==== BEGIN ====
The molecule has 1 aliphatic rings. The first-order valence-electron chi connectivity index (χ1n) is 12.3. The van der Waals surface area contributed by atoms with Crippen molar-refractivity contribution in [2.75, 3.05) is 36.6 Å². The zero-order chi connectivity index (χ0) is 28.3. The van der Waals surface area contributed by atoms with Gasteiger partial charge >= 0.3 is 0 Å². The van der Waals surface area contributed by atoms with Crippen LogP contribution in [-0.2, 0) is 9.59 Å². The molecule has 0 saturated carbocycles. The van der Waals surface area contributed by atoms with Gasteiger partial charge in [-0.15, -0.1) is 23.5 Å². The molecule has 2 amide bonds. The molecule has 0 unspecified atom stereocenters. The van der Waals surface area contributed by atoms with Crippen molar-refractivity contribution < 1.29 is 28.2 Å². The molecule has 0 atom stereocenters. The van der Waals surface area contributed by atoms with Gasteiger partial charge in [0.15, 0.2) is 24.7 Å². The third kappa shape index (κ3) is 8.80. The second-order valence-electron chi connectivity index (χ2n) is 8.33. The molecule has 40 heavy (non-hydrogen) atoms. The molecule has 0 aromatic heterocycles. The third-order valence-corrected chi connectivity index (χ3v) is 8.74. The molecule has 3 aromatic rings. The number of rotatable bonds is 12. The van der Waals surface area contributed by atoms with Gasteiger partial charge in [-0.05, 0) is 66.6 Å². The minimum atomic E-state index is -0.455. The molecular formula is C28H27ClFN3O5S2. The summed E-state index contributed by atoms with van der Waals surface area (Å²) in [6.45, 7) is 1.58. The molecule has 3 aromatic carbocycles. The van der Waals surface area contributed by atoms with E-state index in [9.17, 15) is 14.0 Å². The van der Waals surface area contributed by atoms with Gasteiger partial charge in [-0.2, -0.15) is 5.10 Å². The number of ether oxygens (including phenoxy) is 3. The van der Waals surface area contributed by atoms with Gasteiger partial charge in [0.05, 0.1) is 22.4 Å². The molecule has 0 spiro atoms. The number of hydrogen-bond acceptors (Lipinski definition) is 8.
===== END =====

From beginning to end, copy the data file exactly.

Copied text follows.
The molecule has 1 aliphatic rings. The first-order valence-electron chi connectivity index (χ1n) is 12.3. The van der Waals surface area contributed by atoms with Crippen molar-refractivity contribution in [2.75, 3.05) is 36.6 Å². The zero-order chi connectivity index (χ0) is 28.3. The van der Waals surface area contributed by atoms with Gasteiger partial charge >= 0.3 is 0 Å². The van der Waals surface area contributed by atoms with Crippen LogP contribution in [-0.2, 0) is 9.59 Å². The molecule has 0 saturated carbocycles. The van der Waals surface area contributed by atoms with Gasteiger partial charge in [-0.15, -0.1) is 23.5 Å². The molecule has 2 amide bonds. The molecule has 0 unspecified atom stereocenters. The van der Waals surface area contributed by atoms with Crippen molar-refractivity contribution < 1.29 is 28.2 Å². The molecule has 0 atom stereocenters. The van der Waals surface area contributed by atoms with Gasteiger partial charge in [0.15, 0.2) is 24.7 Å². The third kappa shape index (κ3) is 8.80. The second-order valence-electron chi connectivity index (χ2n) is 8.33. The molecule has 40 heavy (non-hydrogen) atoms. The molecule has 0 aromatic heterocycles. The third-order valence-corrected chi connectivity index (χ3v) is 8.74. The molecule has 3 aromatic rings. The number of rotatable bonds is 12. The van der Waals surface area contributed by atoms with Gasteiger partial charge in [-0.05, 0) is 66.6 Å². The minimum atomic E-state index is -0.455. The molecular formula is C28H27ClFN3O5S2. The summed E-state index contributed by atoms with van der Waals surface area (Å²) in [6.45, 7) is 1.58. The molecule has 3 aromatic carbocycles. The van der Waals surface area contributed by atoms with E-state index in [9.17, 15) is 14.0 Å². The van der Waals surface area contributed by atoms with Gasteiger partial charge in [-0.2, -0.15) is 5.10 Å². The number of ether oxygens (including phenoxy) is 3. The van der Waals surface area contributed by atoms with Gasteiger partial charge in [0.05, 0.1) is 22.4 Å². The molecule has 0 spiro atoms. The number of hydrogen-bond acceptors (Lipinski definition) is 8.